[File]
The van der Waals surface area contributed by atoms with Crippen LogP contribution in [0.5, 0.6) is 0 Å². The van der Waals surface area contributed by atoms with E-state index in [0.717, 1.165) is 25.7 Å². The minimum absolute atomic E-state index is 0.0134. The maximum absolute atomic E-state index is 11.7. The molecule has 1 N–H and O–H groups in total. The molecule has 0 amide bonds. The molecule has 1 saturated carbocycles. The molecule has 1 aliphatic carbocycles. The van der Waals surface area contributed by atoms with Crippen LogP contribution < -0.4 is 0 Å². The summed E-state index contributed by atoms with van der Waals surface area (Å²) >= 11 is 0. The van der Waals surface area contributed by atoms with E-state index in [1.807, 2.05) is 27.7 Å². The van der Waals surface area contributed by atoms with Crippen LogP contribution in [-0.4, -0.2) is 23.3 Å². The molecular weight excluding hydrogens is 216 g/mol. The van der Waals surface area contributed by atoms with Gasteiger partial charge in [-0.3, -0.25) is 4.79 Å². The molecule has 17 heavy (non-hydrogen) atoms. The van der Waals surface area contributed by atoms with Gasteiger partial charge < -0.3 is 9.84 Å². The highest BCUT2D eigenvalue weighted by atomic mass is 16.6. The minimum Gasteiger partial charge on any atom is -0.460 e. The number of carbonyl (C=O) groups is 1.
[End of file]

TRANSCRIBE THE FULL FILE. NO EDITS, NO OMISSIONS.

The van der Waals surface area contributed by atoms with Crippen LogP contribution in [0.5, 0.6) is 0 Å². The van der Waals surface area contributed by atoms with E-state index in [0.717, 1.165) is 25.7 Å². The minimum absolute atomic E-state index is 0.0134. The maximum absolute atomic E-state index is 11.7. The molecule has 1 N–H and O–H groups in total. The molecule has 0 amide bonds. The molecule has 1 saturated carbocycles. The molecule has 1 aliphatic carbocycles. The van der Waals surface area contributed by atoms with Crippen LogP contribution < -0.4 is 0 Å². The summed E-state index contributed by atoms with van der Waals surface area (Å²) >= 11 is 0. The van der Waals surface area contributed by atoms with E-state index in [1.807, 2.05) is 27.7 Å². The van der Waals surface area contributed by atoms with Crippen LogP contribution in [-0.4, -0.2) is 23.3 Å². The molecular weight excluding hydrogens is 216 g/mol. The van der Waals surface area contributed by atoms with Gasteiger partial charge in [-0.3, -0.25) is 4.79 Å². The molecule has 17 heavy (non-hydrogen) atoms. The van der Waals surface area contributed by atoms with Gasteiger partial charge < -0.3 is 9.84 Å². The highest BCUT2D eigenvalue weighted by atomic mass is 16.6. The minimum Gasteiger partial charge on any atom is -0.460 e. The number of carbonyl (C=O) groups is 1.